Conditions, timing, etc. suggested we motor to Vieques from St John.  Now you ole salty dogs, I hear the tsk-tsk about sailing everywhere.  Athenea is a motorsailing vessel, she has two big engines, and we ain’t afraid to use them.  We got pooped a lot on the 5 hour cruise from St John’s, which means a following sea.  Hey, I’d rather be pooped than pounded any day.

We anchored in the ideal spot at the entrance to bioluminescent Puerto Mosquito bay in Vieques.

svi vieques mosquito bay bio

The full moon was not ideal for viewing the lights, however, the clouds kindly sheltered the way for us.  We motored through the entrance and then rowed, sometimes in circles depending on who was manning the oars, into the heart of the bay.  We were surprised by a caution sign about the Manatees (???)  We didn’t see any! Any movement in the water from the oars, creatures in the water, or a hand trailing along in the water created bursts of light. It fell upon me to fall (backward roll out of the dinghy) into water to create the ultimate eruption of bioluminescent.  It was a very short swim/snorkel as the waters were quite murky and dark.  Unfortunately, GoPro failed to capture the moment.

After several attempts, Frank successfully checked us into Puerto Rice via phone using the new Small Vessel Reporting System.  Really handy being able to check in to US locations from remote bays.

The short trip up from Vieques to Culebra was rainy, however the boys were able to raise the sails for most of the trip.

svi vieques culebra passage

We anchored in Ensenada Honda near the airport and Dewey town.  We took the dinghy around bay for look see,

svi culebra judy statue

svi culebra bridge

and had dinner at the Dinghy Dock restaurants with tarpons.

svi culebra dinghy dock restaurant

svi culebra tarpon

Surprisingly, the data over T-Mobile was good enough for streaming, probably the best connection we’re had so far, and in a small place such as this.

Back at the boat, we treated Addison to a blind rum tasting, with the dark chocolate winning the round.

svi culebra rum tasting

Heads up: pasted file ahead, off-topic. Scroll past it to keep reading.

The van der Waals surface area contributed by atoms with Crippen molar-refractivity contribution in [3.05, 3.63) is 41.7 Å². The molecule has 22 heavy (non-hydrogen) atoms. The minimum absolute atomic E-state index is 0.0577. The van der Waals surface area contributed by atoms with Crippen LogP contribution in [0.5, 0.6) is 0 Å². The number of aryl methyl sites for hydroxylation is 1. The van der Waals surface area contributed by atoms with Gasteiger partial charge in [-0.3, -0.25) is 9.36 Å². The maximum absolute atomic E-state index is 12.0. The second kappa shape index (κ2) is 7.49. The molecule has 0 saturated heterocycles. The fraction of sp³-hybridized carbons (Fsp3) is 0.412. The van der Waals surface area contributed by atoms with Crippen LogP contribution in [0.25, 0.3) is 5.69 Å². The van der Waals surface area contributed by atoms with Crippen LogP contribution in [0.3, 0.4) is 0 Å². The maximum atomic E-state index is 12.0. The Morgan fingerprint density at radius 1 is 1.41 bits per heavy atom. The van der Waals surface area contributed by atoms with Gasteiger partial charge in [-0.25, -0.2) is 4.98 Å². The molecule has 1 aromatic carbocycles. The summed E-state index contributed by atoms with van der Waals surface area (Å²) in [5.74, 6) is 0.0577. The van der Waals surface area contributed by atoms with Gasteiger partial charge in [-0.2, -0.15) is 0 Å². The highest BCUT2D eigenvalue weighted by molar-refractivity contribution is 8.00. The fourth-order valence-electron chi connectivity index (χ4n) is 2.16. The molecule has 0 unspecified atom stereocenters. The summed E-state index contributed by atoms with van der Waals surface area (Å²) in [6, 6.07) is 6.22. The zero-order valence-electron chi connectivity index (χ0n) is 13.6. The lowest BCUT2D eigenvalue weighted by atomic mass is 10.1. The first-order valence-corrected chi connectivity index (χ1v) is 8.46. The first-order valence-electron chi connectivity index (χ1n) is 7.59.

And we spent the rest of the evening watching the pink moon from the bow of the boat, continuing to contemplate the various rums.

svi culebra moon

 

svi culebra frank nets

While Frank biked over to the nearby airport to check us out of Puerto Rico, Addison and I caught the taxi/bus to Flamingo Bay for snorkeling.

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We started at one end of the bay, and quickly abandoned it for the opposite end, since we saw the day charter boats were on the other end and our end was only so so.  The area is well kept with showers, changing rooms, picnic tables, camping area, etc.  There was an iguana and lots of turtles in the backwater.

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After a quick walk through town, since it’s a very small town, we joined back up with Frank for lunch.  Chef Addison cooked up a feast for dinner of shrimp and rice – he really had to improvise as I had pretty much nothing he was looking for.

svi culebra sign

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USVI – Caneel Bay, St John

April 17 – 22

The short motor over to Caneel Bay was again in flat seas and no wind.  Yes, Katherine, where were those calm seas when y’all were here?

usvi st john passage judy

Checking into the country using the Small Vessel Reporting System was interesting.  Once in the USA destination, a phone call to a national number is required to verify entry.  However, the national phone number listed on the CBP website was answered by a marketing company?  Once the local immigration number was found, we were told we were successfully checked into the country – unless the officer called us back.

After a snorkel to and along the shoreline in search of the resident octopus, we went into the Caneel Bay Resort for a grand dinner at the beautiful old Sugar Mill.

usvi st john caneel sugar mill restaurant

usvi st john caneel zozo restaurant view

usvi st john caneel zozo restaurant

 

Once back from dinner, a shiver (look it up) of sharks was circling around the aft of the boat, where the light had been left on for our return.  Yikes!  They must be waiting for our next guest crew – Addison, who is mad about sharks.

usvi st john shark

On land, we’ve seen deer, feral donkeys left over from the sugar plantation days, and chickens in town.

usvi st john donkey

A day in town reconning the ferry, shopping, dining and drinking rounded out the trip, with the sharks again greeting us aft, and they brought a friend – a bat.  The bat flew back and forth in the light for hours taking the occasional small fish couldn’t catch that on camera.